With various Governments looking at the Domain Name Service (DNS) as a tool to implement national policy (for example the USA’s SOPA and PIPA proposals) Rod Rasmussen’s talk at the FIRST conference was a timely reminder of the possible problems with this approach.
DNS is a critical part of the Internet, providing the conversion between the names (e.g. www.ja.net) that humans use to refer to Internet services and the numeric addresses (126.96.36.199 or 2001:630:1:107:1::65) that computers actually use to communicate with each other. DNS is often explained as a distributed database – to find out the address of www.ja.net you have to ask Janet’s (ja.net) part of the database, to find where that ja.net database is you need to ask the authoritative source for .net, and so on. It’s rare for individual PCs to do those lookups – normally they ask for help from a resolver provided by their organisation or Internet Access Provider.
Of course the resolver doesn’t *have* to ask other servers before it sends an answer to the requesting client. Many resolvers will answer immediately if they have recently been asked the same question by another client (known as caching). Or, if its policy requires, a resolver can give an incorrect answer – either saying that a site does not exist or returning a different numeric address. This can be used, for example, when users look up a domain that has been reported as a phishing site to either deny that the site exists, or to send the user instead to an education page.
Modifying DNS responses is a very blunt instrument that needs to be used with care, however, since it will affect all information and all services provided from the affected domain. All web pages in the domain – both legitimate and non-legitimate – will become invisible, e-mail may well be impossible to send or receive, and any subdomains are also likely to be affected. If users want to access the blocked information, it is very easy for them to choose an alternative resolver that does not implement the block. Indeed a number of services now offer alternative resolvers specifically to allow users to subscribe to a subset of the Internet that has been filtered to exclude particular types of content. Using DNS filtering against the wishes of users is likely to be ineffective, and may indeed place users at greater risk if it gives them an incentive to move to an alternative resolver that may misuse their personal data: a DNS resolver will see a complete list of the domains you access, and a malicious one may be able to harvest sensitive information such as passwords and credit card numbers. Finally, one of the major current efforts in Internet security is to improve the security of DNS itself by having replies signed to prove that they are valid (known as DNSSEC). Using DNS filtering to return incorrect results will result in DNSSEC validation errors: at best this means that re-direction pages will be invisible, at worst it could make users think that DNSSEC errors are normal and should be ignored (as most users now ignore certificate validation errors). OFCOM considered this risk too high to recommend DNS filtering as anything more than a short-term measure for blocking access, despite its apparently attractive simplicity.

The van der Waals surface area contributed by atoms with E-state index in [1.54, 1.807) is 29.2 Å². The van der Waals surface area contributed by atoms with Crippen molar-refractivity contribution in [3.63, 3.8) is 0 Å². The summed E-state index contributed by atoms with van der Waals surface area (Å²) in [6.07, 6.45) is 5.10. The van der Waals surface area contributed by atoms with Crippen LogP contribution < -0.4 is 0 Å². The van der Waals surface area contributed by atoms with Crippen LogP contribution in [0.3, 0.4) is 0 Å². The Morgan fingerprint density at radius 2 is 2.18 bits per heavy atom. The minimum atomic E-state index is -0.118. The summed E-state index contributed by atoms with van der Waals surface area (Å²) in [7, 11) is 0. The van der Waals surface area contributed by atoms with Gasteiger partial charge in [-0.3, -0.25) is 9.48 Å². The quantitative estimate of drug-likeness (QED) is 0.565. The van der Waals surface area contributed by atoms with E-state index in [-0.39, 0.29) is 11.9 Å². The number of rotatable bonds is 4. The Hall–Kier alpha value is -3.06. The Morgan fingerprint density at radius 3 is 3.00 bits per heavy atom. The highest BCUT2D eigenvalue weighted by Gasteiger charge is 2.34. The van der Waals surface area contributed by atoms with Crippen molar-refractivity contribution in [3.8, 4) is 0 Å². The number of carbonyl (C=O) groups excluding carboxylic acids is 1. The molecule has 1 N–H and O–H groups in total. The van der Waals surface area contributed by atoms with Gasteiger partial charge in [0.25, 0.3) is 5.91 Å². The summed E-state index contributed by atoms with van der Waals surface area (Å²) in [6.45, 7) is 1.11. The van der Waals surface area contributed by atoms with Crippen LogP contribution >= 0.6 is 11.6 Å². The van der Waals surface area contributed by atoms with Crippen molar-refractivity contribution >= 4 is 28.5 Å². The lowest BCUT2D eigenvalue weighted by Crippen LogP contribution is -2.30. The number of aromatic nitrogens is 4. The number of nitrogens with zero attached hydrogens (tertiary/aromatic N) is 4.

DNS filtering can be a valuable tool when it is done for reasons that align with users’ wishes, and where the content to be filtered has its own domain. At present phishing sites and some malware command and control systems are most likely to meet these requirements. Attempting to use it to enforce a policy on unwilling users will not work, and is likely to expose users and the Internet to even greater risks.